A few hours later, after a few rapids that were skilfully passed by our long-tail boat driver, we land on the dock of the peaceful village of Muang Ngoy Neua. Until recently, Muang Ngoy Neua was only reachable by boat. Today, a dirt road connects it to surrounding settlements. We follow the locals, jumping off to explore the area.
Setting of for a hike towards the remote Hmong village of Ban Hoy Seen, a dusty trail leads us through rice fields with karst formations in the background. A seasonal bamboo bridge crosses a translucent river stream. The massive mouth of a cave prompts us to study the geology better and to realize that many caves are drilled inside of the karst formations. Today a fun exploration, they were used by locals as shelters during the secret war during which Laos was heavily bombed.
A few kilometres further, we reach the tribal Hmong village of Ban Hoy Seen. It is quiet but from the crowing of a few roosters, and some kids playing. Houses are on stilts and exclusively made of bamboos. The laundry is drying on bamboo sticks, and the omnipresent chili peppers on baskets on roofs. A few opium plants grow well protected under a bamboo cage in tiny gardens. Inhabitants are welcoming.
Back in Muang Ngoy Neua, we contemplate the river view. Sad to leave, we are also impatient to discover the next river section between Muang Ngoy Neua and Nong Khiaw, renowned as one of the most beautiful ones of Laos. Early in the morning, we embark in our last long-tail boat until Luang Prabang, as another dam forces us to use land transport for the last stretch between Nong Khiaw and Luang Prabang. The one-hour ride amongst dramatic karst formations half covered in the mist is unforgettable.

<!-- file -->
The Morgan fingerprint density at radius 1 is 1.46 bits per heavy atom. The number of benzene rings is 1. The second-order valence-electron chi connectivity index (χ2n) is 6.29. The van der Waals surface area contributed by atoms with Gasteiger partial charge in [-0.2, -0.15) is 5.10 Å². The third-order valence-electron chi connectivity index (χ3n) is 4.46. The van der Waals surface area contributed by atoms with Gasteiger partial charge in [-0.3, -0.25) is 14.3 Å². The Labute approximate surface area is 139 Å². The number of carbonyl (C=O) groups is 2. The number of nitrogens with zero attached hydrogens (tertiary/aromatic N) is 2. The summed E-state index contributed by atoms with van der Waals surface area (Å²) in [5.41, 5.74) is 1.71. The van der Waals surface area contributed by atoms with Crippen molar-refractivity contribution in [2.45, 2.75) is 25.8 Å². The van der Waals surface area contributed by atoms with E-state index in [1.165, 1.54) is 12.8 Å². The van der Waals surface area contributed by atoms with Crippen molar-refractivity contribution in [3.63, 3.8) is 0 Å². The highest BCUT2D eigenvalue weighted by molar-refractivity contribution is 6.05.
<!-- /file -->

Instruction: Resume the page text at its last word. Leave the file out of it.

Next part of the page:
A few bungalows on the bank indicate that we are getting closer: the bridge across the Nam Ou appears and the town of Nong Khiaw reveals itself. More developed, it is a transport hub where boats and buses meet. Nong Khiaw is set in a beautiful environment, surrounded by karst mountains with the Nam Ou River winding its way through. More touristy, still, it could keep its small town feel. As a few kids in uniforms coming out of school try their few words of English on us, we already feel closer to the very touristy Luang Prabang that we will be happy to discover after visiting the remote Northern Laos.
Claire & Marcella
- Many, many, many dams are being built in Laos, and river transport is changing fast. Check for information locally on the latest conditions, but everywhere a boat goes, land transport will pick you up if a dam is in the way, as locals still have to reach their destinations.
- Between water and land transport, we recommend the first as it is often safer and more enjoyable.
- Should you want to disconnect from it all, there is a small guesthouse in Ban Hoy Seen.
- Check out this interactive map for the specific details to help you plan your trip and more articles and photos (zoom out) about the area!
2 thoughts on “Travelling by river in Laos”
Yes the river is indeed the life blood of the country serving as it main transport link. But soon roads will be built. And road traffic comes thereafter!